There will be ups and downs. How Marmol, 35, deals with them and overcomes them, especially when he is younger than both Molina and Wainwright, will be key in ensuring the Cardinals meet those expectations. How will Marmol and president of baseball operations John Mozeliak work together and will they not have the same “philosophical differences” that resulted in Shildt being let go after the wild-card game?
Those are just a few of the questions surrounding Marmol in his first year as manager. The Cardinals know him better than anyone, as he has been in the organization since 2007 and spent the last five seasons on the major-league coaching staff, and are confident that he was the right person for the job.
4. Mark Kotsay, Oakland A’s
I believe that Kotsay has a chance to be a very good manager, but unlike the previous three managers, he is taking over a team that appears destined for an extensive rebuild.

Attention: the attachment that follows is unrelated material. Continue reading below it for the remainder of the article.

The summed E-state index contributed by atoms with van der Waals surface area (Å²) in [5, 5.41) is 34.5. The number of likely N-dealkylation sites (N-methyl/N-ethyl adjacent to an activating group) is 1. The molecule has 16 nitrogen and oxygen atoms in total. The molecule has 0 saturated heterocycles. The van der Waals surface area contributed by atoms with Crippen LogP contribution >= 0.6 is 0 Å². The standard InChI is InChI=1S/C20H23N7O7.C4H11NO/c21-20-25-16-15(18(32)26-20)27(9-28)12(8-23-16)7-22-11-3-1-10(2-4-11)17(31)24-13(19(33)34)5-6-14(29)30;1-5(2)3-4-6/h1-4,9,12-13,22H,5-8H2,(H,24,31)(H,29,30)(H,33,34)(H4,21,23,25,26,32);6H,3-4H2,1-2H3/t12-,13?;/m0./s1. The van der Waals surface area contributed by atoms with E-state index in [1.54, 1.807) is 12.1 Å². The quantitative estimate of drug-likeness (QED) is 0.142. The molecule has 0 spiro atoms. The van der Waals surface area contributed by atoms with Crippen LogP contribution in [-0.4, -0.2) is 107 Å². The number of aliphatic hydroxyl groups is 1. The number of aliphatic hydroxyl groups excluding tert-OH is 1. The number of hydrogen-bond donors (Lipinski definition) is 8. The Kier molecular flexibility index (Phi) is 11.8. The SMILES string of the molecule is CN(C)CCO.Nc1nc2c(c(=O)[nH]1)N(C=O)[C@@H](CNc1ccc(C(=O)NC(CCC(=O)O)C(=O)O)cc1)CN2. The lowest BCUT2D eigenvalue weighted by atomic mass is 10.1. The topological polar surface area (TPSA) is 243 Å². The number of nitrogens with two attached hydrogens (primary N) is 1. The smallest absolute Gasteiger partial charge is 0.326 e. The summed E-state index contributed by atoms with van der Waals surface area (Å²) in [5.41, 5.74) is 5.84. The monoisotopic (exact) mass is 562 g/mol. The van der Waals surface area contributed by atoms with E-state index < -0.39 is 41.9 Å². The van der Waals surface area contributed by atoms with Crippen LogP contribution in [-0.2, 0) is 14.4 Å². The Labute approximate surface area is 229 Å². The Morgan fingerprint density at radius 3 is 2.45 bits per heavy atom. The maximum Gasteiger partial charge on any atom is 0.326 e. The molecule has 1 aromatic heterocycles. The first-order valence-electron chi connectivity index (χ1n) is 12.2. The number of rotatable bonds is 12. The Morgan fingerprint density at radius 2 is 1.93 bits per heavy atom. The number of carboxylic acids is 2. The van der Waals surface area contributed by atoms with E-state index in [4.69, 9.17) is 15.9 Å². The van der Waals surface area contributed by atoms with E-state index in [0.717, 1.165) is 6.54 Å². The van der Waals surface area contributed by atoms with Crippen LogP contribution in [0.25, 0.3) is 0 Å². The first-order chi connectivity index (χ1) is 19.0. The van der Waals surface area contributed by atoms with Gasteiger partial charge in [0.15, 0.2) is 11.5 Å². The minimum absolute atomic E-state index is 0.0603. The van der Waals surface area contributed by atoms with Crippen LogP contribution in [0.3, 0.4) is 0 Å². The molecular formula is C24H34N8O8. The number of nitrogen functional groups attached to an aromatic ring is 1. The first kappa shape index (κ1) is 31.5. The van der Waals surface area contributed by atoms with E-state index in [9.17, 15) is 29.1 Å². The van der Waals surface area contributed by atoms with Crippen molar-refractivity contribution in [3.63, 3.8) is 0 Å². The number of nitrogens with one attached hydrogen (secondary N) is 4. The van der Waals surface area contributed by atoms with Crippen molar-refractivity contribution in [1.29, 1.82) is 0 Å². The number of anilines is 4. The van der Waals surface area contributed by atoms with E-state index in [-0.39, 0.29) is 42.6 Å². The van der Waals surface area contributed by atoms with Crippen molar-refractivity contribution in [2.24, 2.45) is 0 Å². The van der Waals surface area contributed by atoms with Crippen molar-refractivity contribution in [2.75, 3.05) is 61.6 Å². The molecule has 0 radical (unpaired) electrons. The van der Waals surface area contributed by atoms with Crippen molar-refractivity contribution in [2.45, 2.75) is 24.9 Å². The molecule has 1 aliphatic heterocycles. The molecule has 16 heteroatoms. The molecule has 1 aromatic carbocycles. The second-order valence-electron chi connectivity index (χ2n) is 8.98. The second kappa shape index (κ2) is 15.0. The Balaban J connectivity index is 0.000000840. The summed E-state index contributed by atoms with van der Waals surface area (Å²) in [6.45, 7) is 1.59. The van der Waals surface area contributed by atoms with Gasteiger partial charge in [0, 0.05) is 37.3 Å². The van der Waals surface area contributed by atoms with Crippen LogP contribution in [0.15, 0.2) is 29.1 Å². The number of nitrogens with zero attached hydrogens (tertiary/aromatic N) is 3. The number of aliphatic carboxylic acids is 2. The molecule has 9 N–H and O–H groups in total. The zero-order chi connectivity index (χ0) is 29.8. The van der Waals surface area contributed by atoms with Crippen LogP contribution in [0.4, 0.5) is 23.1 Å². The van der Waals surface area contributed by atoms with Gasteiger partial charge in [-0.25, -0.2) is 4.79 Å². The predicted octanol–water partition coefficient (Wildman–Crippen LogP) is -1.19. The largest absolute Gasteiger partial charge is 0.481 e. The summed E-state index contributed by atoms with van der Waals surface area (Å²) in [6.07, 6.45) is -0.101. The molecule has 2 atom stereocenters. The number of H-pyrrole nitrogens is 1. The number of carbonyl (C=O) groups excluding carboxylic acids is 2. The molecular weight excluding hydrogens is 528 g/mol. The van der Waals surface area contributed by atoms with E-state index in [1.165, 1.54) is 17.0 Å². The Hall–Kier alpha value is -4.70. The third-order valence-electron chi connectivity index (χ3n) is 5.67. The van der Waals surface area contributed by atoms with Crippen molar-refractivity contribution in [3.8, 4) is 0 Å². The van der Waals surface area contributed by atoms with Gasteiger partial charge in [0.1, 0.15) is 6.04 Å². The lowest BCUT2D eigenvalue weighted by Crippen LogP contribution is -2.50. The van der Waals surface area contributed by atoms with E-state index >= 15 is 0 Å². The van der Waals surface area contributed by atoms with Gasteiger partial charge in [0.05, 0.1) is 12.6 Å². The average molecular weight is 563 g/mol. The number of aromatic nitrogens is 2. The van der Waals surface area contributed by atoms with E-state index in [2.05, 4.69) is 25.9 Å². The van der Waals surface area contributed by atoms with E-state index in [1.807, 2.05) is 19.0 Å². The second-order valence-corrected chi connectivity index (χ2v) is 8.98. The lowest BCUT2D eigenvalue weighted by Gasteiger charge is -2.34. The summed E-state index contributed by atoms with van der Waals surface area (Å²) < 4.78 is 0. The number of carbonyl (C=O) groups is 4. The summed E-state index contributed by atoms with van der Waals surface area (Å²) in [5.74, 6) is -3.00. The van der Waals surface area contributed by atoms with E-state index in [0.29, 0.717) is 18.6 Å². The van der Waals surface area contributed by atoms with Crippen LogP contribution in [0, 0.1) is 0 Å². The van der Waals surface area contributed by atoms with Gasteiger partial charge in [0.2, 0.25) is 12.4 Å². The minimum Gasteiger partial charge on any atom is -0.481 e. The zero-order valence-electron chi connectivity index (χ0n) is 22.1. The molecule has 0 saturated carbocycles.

After the lockout, the A’s are prepared to listen to trade inquiries on almost every player, including first baseman Matt Olson, right-handers Frankie Montas and Chris Bassitt and left-hander Sean Manaea. There is a realistic chance that at least two of them are traded before Opening Day. But the A’s, as Ken Rosenthal of The Athletic reported, will not cut payroll to a miniscule $40 million.
They do not intend to tank. That is not a strategy that Billy Beane and David Forst have ever adopted, and something they are unlikely to ever consider. Rosenthal reported that one possibility is that they sign a plethora of players to one-year contracts to 1) remain competitive and 2) collect assets to potentially further stock the farm system at the trade deadline.
It would allow the A’s to stay somewhat competitive and avoid being in the same conversations as, say, the Baltimore Orioles and Colorado Rockies. They just are unlikely to be serious contenders for at least the next couple seasons as they undergo this transition period, and Kotsay seemingly understood that before taking the job. Heck, it’s a big part of why the job was open in the first place.